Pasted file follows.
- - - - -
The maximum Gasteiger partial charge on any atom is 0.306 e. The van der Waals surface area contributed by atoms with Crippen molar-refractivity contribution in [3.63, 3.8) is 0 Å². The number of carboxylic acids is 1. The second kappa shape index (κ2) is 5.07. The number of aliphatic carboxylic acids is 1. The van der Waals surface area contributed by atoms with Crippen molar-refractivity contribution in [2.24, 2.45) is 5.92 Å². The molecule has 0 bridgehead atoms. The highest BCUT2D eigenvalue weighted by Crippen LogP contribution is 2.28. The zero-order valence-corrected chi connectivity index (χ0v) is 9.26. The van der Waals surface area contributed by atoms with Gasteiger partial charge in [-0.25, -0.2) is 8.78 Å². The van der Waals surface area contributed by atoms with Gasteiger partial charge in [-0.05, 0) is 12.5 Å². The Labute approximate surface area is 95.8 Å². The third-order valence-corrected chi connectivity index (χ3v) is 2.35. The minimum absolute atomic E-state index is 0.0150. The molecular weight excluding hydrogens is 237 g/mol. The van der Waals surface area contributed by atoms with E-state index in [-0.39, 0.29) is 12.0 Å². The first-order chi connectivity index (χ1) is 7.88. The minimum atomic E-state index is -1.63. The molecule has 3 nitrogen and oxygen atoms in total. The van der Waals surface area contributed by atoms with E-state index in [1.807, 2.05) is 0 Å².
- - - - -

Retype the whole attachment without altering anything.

The maximum Gasteiger partial charge on any atom is 0.306 e. The van der Waals surface area contributed by atoms with Crippen molar-refractivity contribution in [3.63, 3.8) is 0 Å². The number of carboxylic acids is 1. The second kappa shape index (κ2) is 5.07. The number of aliphatic carboxylic acids is 1. The van der Waals surface area contributed by atoms with Crippen molar-refractivity contribution in [2.24, 2.45) is 5.92 Å². The molecule has 0 bridgehead atoms. The highest BCUT2D eigenvalue weighted by Crippen LogP contribution is 2.28. The zero-order valence-corrected chi connectivity index (χ0v) is 9.26. The van der Waals surface area contributed by atoms with Gasteiger partial charge in [-0.25, -0.2) is 8.78 Å². The van der Waals surface area contributed by atoms with Gasteiger partial charge in [-0.05, 0) is 12.5 Å². The Labute approximate surface area is 95.8 Å². The third-order valence-corrected chi connectivity index (χ3v) is 2.35. The minimum absolute atomic E-state index is 0.0150. The molecular weight excluding hydrogens is 237 g/mol. The van der Waals surface area contributed by atoms with E-state index in [-0.39, 0.29) is 12.0 Å². The first-order chi connectivity index (χ1) is 7.88. The minimum atomic E-state index is -1.63. The molecule has 3 nitrogen and oxygen atoms in total. The van der Waals surface area contributed by atoms with E-state index in [1.807, 2.05) is 0 Å².